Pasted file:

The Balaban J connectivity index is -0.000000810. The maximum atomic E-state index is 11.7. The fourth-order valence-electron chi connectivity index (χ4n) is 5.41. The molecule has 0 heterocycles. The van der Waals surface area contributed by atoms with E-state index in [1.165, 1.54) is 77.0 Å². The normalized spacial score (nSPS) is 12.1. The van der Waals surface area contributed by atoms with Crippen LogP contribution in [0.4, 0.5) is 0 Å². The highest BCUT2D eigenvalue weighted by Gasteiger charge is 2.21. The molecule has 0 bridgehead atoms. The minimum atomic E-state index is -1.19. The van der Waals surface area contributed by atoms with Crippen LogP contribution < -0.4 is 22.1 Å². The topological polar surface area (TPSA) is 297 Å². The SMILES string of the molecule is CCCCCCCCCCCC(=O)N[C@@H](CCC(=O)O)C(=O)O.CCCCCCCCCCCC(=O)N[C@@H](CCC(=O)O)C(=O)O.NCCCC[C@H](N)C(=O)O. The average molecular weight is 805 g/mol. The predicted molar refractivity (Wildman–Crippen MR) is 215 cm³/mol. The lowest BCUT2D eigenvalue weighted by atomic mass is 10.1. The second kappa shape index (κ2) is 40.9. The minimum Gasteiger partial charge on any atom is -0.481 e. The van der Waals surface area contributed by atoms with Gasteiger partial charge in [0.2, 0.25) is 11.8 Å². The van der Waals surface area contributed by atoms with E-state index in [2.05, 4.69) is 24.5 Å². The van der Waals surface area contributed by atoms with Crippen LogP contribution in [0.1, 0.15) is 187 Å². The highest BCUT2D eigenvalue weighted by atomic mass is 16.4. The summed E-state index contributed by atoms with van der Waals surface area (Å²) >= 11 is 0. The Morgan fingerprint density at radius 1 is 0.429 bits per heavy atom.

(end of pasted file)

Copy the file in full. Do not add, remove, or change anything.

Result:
The Balaban J connectivity index is -0.000000810. The maximum atomic E-state index is 11.7. The fourth-order valence-electron chi connectivity index (χ4n) is 5.41. The molecule has 0 heterocycles. The van der Waals surface area contributed by atoms with E-state index in [1.165, 1.54) is 77.0 Å². The normalized spacial score (nSPS) is 12.1. The van der Waals surface area contributed by atoms with Crippen LogP contribution in [0.4, 0.5) is 0 Å². The highest BCUT2D eigenvalue weighted by Gasteiger charge is 2.21. The molecule has 0 bridgehead atoms. The minimum atomic E-state index is -1.19. The van der Waals surface area contributed by atoms with Crippen LogP contribution < -0.4 is 22.1 Å². The topological polar surface area (TPSA) is 297 Å². The SMILES string of the molecule is CCCCCCCCCCCC(=O)N[C@@H](CCC(=O)O)C(=O)O.CCCCCCCCCCCC(=O)N[C@@H](CCC(=O)O)C(=O)O.NCCCC[C@H](N)C(=O)O. The average molecular weight is 805 g/mol. The predicted molar refractivity (Wildman–Crippen MR) is 215 cm³/mol. The lowest BCUT2D eigenvalue weighted by atomic mass is 10.1. The second kappa shape index (κ2) is 40.9. The minimum Gasteiger partial charge on any atom is -0.481 e. The van der Waals surface area contributed by atoms with Gasteiger partial charge in [0.2, 0.25) is 11.8 Å². The van der Waals surface area contributed by atoms with E-state index in [2.05, 4.69) is 24.5 Å². The van der Waals surface area contributed by atoms with Crippen LogP contribution in [0.1, 0.15) is 187 Å². The highest BCUT2D eigenvalue weighted by atomic mass is 16.4. The summed E-state index contributed by atoms with van der Waals surface area (Å²) >= 11 is 0. The Morgan fingerprint density at radius 1 is 0.429 bits per heavy atom.